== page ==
David Lennon is an award-winning columnist and author who has been a staff writer at Newsday since 1991. Show More
In the end, what will sting most for these Mets is regret.
As much as this trip to the World Series felt like an unanticipated bonus, a dreamy thrill ride, there's no separating all that accumulated joy from the crushing, painful finality of falling short.
For everything the Mets accomplished this year, losing the last game of the season hurts, no matter how far they came or how unexpected it was. And to twist the knife a bit more, the Mets should still be playing this week in Kansas City.
Three times in this World Series, they were five outs or fewer from a victory, only to have the Royals cruelly snatch it away a handful of innings later. To see that unfold Sunday night at Citi Field was especially harsh, with Matt Harvey's valiant effort evaporating in the ninth and Lucas Duda's desperate, wild throw to the plate unable to prevent Eric Hosmer's daring dash home with the tying run.
The Royals made the whole thing seem academic by blowing up a close contest into a 7-2 final (it took 12 innings) that was as deceiving as the entire World Series itself.
Sure, Kansas City won it in five games, after leading 2-0, but the Mets practically had two of them in their back pocket.
Alex Gordon's gut punch in Game 1, a tying homer off Jeurys Familia with one out in the ninth, that stuff happens. Terry Collins brought his closer in for the five-out save, and he came up two outs short.
In Saturday night's Game 4, the Mets brought a 3-2 lead into the eighth, but Daniel Murphy whiffed on an eighth-inning grounder that should have dulled a Royals rally.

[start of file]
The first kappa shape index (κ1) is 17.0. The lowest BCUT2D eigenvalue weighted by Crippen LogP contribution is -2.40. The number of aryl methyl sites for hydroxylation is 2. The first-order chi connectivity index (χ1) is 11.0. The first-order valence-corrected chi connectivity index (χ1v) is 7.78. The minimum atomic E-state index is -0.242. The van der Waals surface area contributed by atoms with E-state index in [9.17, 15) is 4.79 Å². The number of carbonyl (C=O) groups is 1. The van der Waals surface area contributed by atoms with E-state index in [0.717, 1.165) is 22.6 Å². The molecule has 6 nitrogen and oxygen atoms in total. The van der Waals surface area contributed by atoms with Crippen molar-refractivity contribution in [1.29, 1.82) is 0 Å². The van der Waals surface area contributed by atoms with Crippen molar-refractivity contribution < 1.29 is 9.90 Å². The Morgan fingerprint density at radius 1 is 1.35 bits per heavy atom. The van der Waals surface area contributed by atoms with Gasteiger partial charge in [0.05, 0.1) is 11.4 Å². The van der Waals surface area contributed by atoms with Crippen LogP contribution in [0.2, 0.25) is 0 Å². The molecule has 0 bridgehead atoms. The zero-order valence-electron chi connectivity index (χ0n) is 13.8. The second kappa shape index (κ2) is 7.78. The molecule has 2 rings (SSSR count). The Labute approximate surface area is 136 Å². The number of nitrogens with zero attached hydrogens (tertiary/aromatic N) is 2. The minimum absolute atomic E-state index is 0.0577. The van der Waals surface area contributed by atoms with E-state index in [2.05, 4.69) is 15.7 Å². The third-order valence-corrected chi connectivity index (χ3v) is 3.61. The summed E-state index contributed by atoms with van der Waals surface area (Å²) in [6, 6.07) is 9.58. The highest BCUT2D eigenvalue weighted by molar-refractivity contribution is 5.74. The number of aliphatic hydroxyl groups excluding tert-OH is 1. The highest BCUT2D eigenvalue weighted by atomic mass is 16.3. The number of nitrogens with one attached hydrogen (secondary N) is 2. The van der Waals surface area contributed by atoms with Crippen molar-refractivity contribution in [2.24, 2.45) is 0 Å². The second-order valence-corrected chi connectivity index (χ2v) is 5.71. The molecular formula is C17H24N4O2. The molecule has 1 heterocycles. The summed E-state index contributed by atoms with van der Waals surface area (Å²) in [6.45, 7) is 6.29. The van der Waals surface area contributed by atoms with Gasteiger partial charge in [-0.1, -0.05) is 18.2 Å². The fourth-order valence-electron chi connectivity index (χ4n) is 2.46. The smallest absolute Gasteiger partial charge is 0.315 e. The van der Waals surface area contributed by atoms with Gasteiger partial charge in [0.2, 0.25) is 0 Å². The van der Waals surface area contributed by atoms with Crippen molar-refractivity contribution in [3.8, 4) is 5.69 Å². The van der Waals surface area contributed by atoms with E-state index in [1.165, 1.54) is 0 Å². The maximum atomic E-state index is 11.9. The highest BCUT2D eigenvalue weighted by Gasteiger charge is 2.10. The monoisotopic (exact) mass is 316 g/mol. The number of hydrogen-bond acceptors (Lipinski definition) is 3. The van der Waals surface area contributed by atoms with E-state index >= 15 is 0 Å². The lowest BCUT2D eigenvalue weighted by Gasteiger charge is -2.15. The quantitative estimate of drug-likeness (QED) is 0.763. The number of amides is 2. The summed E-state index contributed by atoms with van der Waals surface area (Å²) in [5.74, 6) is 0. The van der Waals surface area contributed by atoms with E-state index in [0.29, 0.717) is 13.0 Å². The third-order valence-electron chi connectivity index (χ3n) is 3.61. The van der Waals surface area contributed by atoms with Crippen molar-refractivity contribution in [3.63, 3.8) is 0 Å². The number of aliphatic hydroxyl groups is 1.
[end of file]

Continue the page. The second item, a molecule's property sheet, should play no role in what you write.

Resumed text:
What happened Sunday, however, will gnaw at the Mets much more during this mercifully short offseason.
Matt Harvey had turned in his masterpiece, his Mona Lisa, his "Stairway to Heaven" for eight innings. The Mets had a 2-0 lead, Familia was warm, and all Collins had to do was rubber-stamp this one. But then the chants started: "WE WANT HAR-VEY!"
And with Citi Field calling for its hero, Harvey demanded to go back out for the ninth after throwing 102 pitches. Collins already had made the decision to go with his closer, but he reconsidered after hearing Harvey's plea, allowing the emotion to cloud his judgment.
"I let my heart get in the way of my gut," Collins said. "When you looked in this kid's eyes, when he came off that inning, he's been through a tough summer. He's been beaten down. I just trusted him. I said, 'You got it. You've earned this.' So it's my fault. It's not his. I know better than that."
Collins, who at age 66 is the oldest manager in the majors, has been like a father figure to this group, so to hear him offer that explanation early Monday morning (the game ended at 12:34 a.m.) was hardly surprising. And the only problem we have is sticking with Harvey after the leadoff walk to Lorenzo Cain.
Conventional wisdom dictates that it's time for the closer at that juncture. Collins gave Harvey his shot. That's all a manager owes any of his players. But the ninth inning quickly unraveled from there, with Hosmer doubling home Cain and then pressuring the Mets into making the critical, score-tying mistake with Familia on the mound.
On Salvador Perez's grounder to third, Hosmer practically dared David Wright to chase him down by lunging far off the bag, then bolted for home when Wright threw across the diamond. A merely good throw by Duda would have easily nailed Hosmer. But he made a terrible one.
The previous night, in Game 4, it was Murphy's error that allowed the Royals to score the tying run. Hosmer's chopper skipped beneath his outstretched glove and the energy drained from Citi Field as if someone had pulled the plug.
It was a similar empty feeling Sunday, but with no more opportunities for redemption.
"The Royals won this thing," Wright said. "Obviously, there were some things we could have done differently, but they outplayed us."
Is that really true? Did the Royals come off as that much better? Or were they just the more resourceful, more opportunistic team?
Would bringing in Familia for the start of the ninth have changed the course of this World Series? We'll never know.
The Mets failed to get it back to Kansas City -- despite having numerous chances to do so -- and that's something they'll have to make peace with this winter before they begin their National League pennant defense.
"You can't play the 'what if?' game," Wright said. "That will drive you nuts."
But now that the season is over, it's the only game left. Unfortunately, we already know how that turns out.